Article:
PROCESSED FOODS RAISE CANCER RISK
Middle-aged women most at risk from fast food and fizzy drinks
EATING processed food significantly raises the risk of cancer, experts warned last night.
They said the disease was claiming more lives because of the popularity of ready-made meals, sugary cereals and fizzy drinks.
The products put middle-aged women in particular danger from breast cancer, according to a study led by experts at the Sorbonne University in Paris.
‘Ultra-processed’ food – any product involving an industrial procedure – now makes up almost half of our diet.
Packed with chemical additives, the foods bear little resemblance to homecooked meals. And the more of them an individual eats, the higher their risk of cancer of any type.
Experts believe this is because processed foods, which include packaged meat, pies, sweets and crisps, are higher in fat, salt
and sugar. They also have less of the vitamins and fibre that ward off disease, according to the study published in the British Medical Journal.
The procedures used to make the food – and the chemicals and additives used to boost their flavours and shelf life – are also thought to raise the risk. The researchers said it was the first study to highlight a link between ultraprocessed food and an increased overall cancer risk.
The research was based on food diaries completed by 105,000 adults. It ranked the participants by how much ultra-processed food they ate over two 24-hour periods. For those in the top quarter of the sample, 32% of their diet came from ultra-processed food.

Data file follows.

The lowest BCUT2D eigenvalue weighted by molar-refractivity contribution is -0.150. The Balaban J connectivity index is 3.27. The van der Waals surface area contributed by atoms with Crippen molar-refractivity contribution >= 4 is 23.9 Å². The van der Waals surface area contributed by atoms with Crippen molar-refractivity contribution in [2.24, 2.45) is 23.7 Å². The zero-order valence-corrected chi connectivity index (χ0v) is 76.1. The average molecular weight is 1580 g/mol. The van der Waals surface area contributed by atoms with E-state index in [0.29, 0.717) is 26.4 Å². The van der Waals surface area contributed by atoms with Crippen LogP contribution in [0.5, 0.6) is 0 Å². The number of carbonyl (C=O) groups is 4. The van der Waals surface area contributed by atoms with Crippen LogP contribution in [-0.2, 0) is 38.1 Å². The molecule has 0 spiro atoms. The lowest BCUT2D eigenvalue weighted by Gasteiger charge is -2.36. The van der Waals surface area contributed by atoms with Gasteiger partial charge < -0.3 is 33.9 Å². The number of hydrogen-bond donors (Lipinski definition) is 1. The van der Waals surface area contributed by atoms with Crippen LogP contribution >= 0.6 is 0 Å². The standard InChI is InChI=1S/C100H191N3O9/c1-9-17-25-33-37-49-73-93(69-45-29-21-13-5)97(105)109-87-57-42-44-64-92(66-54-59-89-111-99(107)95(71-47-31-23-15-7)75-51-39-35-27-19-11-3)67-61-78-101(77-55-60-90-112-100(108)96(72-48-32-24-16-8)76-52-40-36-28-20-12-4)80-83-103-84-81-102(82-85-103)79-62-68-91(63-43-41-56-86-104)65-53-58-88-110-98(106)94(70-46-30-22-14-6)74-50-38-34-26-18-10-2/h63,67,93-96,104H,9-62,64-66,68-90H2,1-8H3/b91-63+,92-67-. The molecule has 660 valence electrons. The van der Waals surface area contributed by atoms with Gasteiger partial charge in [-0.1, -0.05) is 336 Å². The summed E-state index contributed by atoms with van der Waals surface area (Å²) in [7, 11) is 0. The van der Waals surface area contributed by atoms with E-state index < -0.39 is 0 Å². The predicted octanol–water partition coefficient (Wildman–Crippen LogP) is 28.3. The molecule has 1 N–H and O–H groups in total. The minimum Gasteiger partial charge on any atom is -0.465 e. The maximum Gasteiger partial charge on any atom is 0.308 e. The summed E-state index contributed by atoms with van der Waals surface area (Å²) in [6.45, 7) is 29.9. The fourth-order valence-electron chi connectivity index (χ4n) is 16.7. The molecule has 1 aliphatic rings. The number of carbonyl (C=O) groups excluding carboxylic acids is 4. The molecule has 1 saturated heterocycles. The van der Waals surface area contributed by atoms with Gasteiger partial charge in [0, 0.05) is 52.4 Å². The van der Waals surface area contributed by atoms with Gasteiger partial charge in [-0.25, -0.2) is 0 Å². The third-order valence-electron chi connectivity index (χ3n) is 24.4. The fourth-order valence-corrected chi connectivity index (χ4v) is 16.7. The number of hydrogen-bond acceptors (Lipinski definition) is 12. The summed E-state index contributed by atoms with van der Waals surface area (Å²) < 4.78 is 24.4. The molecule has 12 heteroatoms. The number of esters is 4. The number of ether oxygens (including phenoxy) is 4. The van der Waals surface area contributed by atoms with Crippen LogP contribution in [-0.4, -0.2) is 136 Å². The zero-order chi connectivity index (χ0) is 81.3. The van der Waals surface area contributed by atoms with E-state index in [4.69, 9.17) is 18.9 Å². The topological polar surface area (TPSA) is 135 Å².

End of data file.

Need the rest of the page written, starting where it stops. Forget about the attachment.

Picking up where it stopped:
They were 23% more likely to develop cancer of any type over the next five years than those in the bottom quarter, whose diet was only 8% ultra-processed food. Women in the top quarter were 38% more likely to develop postmenopausal breast cancer. The chance of younger women getting premenopausal breast cancer increased 27%, and bowel cancer risk went up 23%.
There was no impact on prostate cancer.
Led by experts at the Sorbonne University in Paris, the researchers said Irish people were among those at higher risk because they would consume more ultraprocessed food than the French adults in the study.
A study of 19 European countries published earlier this month found that Ireland came third of those at risk, with 45.9% of food sold here being ultra-processed. It found that Britain was worst off with 50.7% and Germany came second with 46.2%. It was just 14.2% in France.
The team assessed 3,300 different food products as part of the study and classed each by the level of processing they had been subjected to. Sugary products were the most common form of ultra-processed food, making up 26% of foods in this category. Drinks made up 20% and breakfast cereal 16%.
The researchers wrote: ‘To our knowledge, this study is the first to investigate and highlight an increase in the risk of overall – and specifically breast – cancer associated with ultra-processed food intake. If confirmed in other populations and settings, these results suggest that the rapidly increasing consumption of ultra-processed foods may drive an increasing burden of cancer in the next decades.’
They found no cancer link to less processed foods – such as canned vegetables, cheeses and freshly made unpackaged bread. And people who mainly ate fresh and unprocessed foods – such as fruit, vegetables, pulses, meat and fish – had a lower cancer risk. Study leader Dr Mathilde Tourier said the poor nutritional value of ultra-processed food was probably the most important factor in cancer risk.
But she added: ‘They all have food additives, they all have compounds formed during the processing and heating of the products, and they have compounds that could come from the packaging itself. Most of the compounds are probably safe, but some of these substances are of concern regarding cancer risk.’
Ireland third highest risk